As such, only a few workers who have become well trained can command jobs that pay at the same level of the growth on the return on investment. Quickening automation will give rise to fewer and fewer workers with the prerequisite qualifications who are able to maintain jobs that require increasing skill.
A recession is often inevitable and painful, which further concentrates capital and land in the hands of a few. This few individuals or corporations immediately and emphatically impose their will on markets.
A serious government must play the key role with new educational reforms for training workers with the prerequisite skills to take advantage of the new economy.
However, this rational may not hold in a fundamentally racist country, say the USA, or a fundamentally ethnocentric country like The Sudan or Israel. The factors that come to play in such countries are more complex.
In a recession with high productivity the race of people or ethnic group that finds itself pegged with larger returns on investment is apt to protect that status at all costs.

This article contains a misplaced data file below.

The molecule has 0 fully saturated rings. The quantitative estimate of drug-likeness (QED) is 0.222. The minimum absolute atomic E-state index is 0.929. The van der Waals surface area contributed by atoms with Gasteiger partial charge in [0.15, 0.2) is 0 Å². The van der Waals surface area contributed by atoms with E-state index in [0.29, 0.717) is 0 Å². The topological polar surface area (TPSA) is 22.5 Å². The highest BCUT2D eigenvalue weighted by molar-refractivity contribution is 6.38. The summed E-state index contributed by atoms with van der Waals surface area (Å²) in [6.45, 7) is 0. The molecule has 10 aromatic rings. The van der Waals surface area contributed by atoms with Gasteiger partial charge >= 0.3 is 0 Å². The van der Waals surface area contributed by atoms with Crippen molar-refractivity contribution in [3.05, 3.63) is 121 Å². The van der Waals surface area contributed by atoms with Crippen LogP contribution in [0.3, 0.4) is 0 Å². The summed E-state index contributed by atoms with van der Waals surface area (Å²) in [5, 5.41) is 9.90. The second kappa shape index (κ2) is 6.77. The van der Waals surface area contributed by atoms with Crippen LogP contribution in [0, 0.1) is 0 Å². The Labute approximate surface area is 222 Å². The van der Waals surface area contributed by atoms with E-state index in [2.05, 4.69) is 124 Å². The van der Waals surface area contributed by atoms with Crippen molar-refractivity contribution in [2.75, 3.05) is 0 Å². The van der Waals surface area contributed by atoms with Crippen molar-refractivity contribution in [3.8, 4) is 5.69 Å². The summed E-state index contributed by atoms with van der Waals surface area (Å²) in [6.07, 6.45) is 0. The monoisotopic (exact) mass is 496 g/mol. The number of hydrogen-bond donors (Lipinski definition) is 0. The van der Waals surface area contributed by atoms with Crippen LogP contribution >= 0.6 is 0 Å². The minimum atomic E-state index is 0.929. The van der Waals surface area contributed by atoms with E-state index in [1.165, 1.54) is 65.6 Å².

Returning to the Kemet Equilibrium may take much longer for such countries, or it may never happen.
And without equilibrium, it is practically impossible for a country to engineer a next phase, or a new age of technological or industrial advancement. Such a nation faces overtaking by other nations that reach the equilibrium faster.
African society is a prime example of a nation that has trudged along the path to reaching equilibrium, and has not. During the advent of new technologies in Africa, governments failed to appreciate the task. Africa’s educational policy did not evolve with the times.
She had invented the gun powder, steel making, city planning, even the toilet and washroom, and various forms of surgery, which should have propelled the continent into an industrial age even during more recent episodes in the 1200s and 1300s.
But such knowledge and technology were restricted to her Religious Temples. And with less and less communication between the Temples, Africa was faced with an educational extinction of her masses. Though some of these Temples flourished in science and theology, others dabbled in mysticism.
The lack of communication led to a lack of peer review of new knowledge, less and less fact checking and inadequate literature reviews. Consequently, the masses were cut from new information and invariably, the necessary education.
Thus, the Piketty Gap, once it had been ignited, persisted for hundreds of years.